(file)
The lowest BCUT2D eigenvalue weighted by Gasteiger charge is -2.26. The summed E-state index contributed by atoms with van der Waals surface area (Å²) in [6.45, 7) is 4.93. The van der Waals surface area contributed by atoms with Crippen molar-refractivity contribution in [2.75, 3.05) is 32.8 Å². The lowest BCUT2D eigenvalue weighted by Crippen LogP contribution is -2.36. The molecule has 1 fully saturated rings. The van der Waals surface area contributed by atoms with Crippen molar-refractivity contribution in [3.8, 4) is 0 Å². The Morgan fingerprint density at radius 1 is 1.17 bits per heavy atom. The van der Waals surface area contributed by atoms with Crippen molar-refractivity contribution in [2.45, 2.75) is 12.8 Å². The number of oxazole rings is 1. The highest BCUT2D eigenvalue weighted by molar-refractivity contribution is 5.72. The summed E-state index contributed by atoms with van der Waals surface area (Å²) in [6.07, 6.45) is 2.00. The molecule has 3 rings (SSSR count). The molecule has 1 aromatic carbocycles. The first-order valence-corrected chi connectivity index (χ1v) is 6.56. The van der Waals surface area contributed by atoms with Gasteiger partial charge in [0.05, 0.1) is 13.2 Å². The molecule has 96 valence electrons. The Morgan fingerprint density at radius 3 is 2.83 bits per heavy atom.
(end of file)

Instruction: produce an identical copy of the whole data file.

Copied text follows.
The lowest BCUT2D eigenvalue weighted by Gasteiger charge is -2.26. The summed E-state index contributed by atoms with van der Waals surface area (Å²) in [6.45, 7) is 4.93. The van der Waals surface area contributed by atoms with Crippen molar-refractivity contribution in [2.75, 3.05) is 32.8 Å². The lowest BCUT2D eigenvalue weighted by Crippen LogP contribution is -2.36. The molecule has 1 fully saturated rings. The van der Waals surface area contributed by atoms with Crippen molar-refractivity contribution in [3.8, 4) is 0 Å². The Morgan fingerprint density at radius 1 is 1.17 bits per heavy atom. The van der Waals surface area contributed by atoms with Crippen molar-refractivity contribution in [2.45, 2.75) is 12.8 Å². The number of oxazole rings is 1. The highest BCUT2D eigenvalue weighted by molar-refractivity contribution is 5.72. The summed E-state index contributed by atoms with van der Waals surface area (Å²) in [6.07, 6.45) is 2.00. The molecule has 3 rings (SSSR count). The molecule has 1 aromatic carbocycles. The first-order valence-corrected chi connectivity index (χ1v) is 6.56. The van der Waals surface area contributed by atoms with Gasteiger partial charge in [0.05, 0.1) is 13.2 Å². The molecule has 96 valence electrons. The Morgan fingerprint density at radius 3 is 2.83 bits per heavy atom.